Recently, Majority Leader Chuck Schumer and Minority Leader Mitch McConnell have been bickering over an organizing resolution for the Senate. McConnell, a Republican, wanted Democrats to commit to preserving the legislative filibuster as part of any agreement. Democrats refused.

Eventually, centrist Democrats Joe Manchin and Kyrsten Sinema came out against eliminating the filibuster. Democrats — and independents that caucus with Democrats — only hold 50 of the 100 Senate seats; eliminating the filibuster would require the support of all 50, as well as Vice President Kamala Harris. With the assurances given by Manchin and Sinema, McConnell has dropped his demand that the preservation of the filibuster be a part of the Senate organizing resolution. For now, it seems that the filibuster will live on.

According to McConnell, the filibuster’s 60-vote threshold is “a feature, not a bug,” as it ensures “that slim majorities can’t ram through half-baked ideas.” This is not true. Even without the filibuster, it would still be very arduous to ram anything through the U.S. government, thanks to the Constitution’s robust separation of powers.

First, a bill must have support in both halves of Congress. This is already a huge hurdle, and frequently contributes to legislative gridlock. Proponents of bicameralism would likely point out that having two legislative chambers can be beneficial, as it can help to prevent the passage of what James Madison would refer to as “improper acts of legislation.” However, there are plenty of democracies around the world that only have one chamber to their legislature — for example, Denmark, Finland, Iceland, Luxembourg, New Zealand and Norway.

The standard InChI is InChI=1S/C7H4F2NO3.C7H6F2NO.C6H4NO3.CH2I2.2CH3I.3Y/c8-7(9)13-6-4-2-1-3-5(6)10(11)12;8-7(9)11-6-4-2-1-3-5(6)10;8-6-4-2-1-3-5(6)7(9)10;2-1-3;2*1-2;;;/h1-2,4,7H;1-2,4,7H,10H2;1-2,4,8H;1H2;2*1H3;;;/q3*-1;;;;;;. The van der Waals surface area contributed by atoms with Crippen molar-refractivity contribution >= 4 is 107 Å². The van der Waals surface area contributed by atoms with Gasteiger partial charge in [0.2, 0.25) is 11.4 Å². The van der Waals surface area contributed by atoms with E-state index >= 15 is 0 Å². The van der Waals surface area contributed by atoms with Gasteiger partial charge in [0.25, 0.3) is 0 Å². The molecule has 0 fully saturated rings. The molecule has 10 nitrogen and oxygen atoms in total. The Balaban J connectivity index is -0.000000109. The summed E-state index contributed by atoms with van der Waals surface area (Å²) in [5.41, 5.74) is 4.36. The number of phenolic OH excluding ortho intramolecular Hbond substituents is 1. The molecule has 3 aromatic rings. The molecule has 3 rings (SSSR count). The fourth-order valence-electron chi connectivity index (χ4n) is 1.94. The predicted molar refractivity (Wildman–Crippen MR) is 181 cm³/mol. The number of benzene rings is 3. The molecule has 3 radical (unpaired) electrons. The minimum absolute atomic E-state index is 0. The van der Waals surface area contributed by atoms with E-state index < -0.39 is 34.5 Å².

Second, if a bill survives both halves of Congress, the president can veto it, which can only be overridden by a two-thirds vote in both the Senate and the House. In many democracies, there is no equivalent to the presidential veto; in others, presidential vetoes are much weaker. In France and Italy, for instance, a mere majority is required to override a presidential veto. Similarly, many state legislatures can override vetoes by their governor with a simple majority.

Third, if a bill somehow gets past Congress and the president, the law can still be ruled unconstitutional by the Supreme Court. Notably, not all democracies empower their highest court with the ability to declare laws unconstitutional; the constitution of the Netherlands, for instance, explicitly prohibits this. In Switzerland, the highest court can strike down laws passed by the cantons, which are akin to U.S. states, but not federal legislation.

Some conservatives clamor that protecting the filibuster is akin to protecting democracy itself. This is false. The filibuster is not in the U.S. Constitution, and it only became part of the Senate’s rules because of a mistake. Excluding the U.S., the use of a filibuster is not a common feature among democracies, and even in the U.S., most state legislatures don’t allow for state legislation to be filibustered.

As a result of a bicameral Congress, as a result of a strong presidential veto and as a result of a Supreme Court empowered with judicial review, passing, enacting and implementing new legislation is preposterously difficult, and perhaps rightfully so. Once you add in the filibuster, however, it becomes far too easy for a small vocal minority to prevent progress demanded by a wide majority.

Abolishing the filibuster would not precipitate the end of American democracy because the U.S. system already has so many other redundant checks and balances. For comparison, note that none of the other democracies mentioned in this article have as many legislative roadblocks as the U.S., yet the events surrounding the recent presidential election demonstrate that among its peers, it is America’s democracy that is arguably most frail.

Joshua Holzer is an assistant professor of political science at Westminster College and a resident of Columbia.

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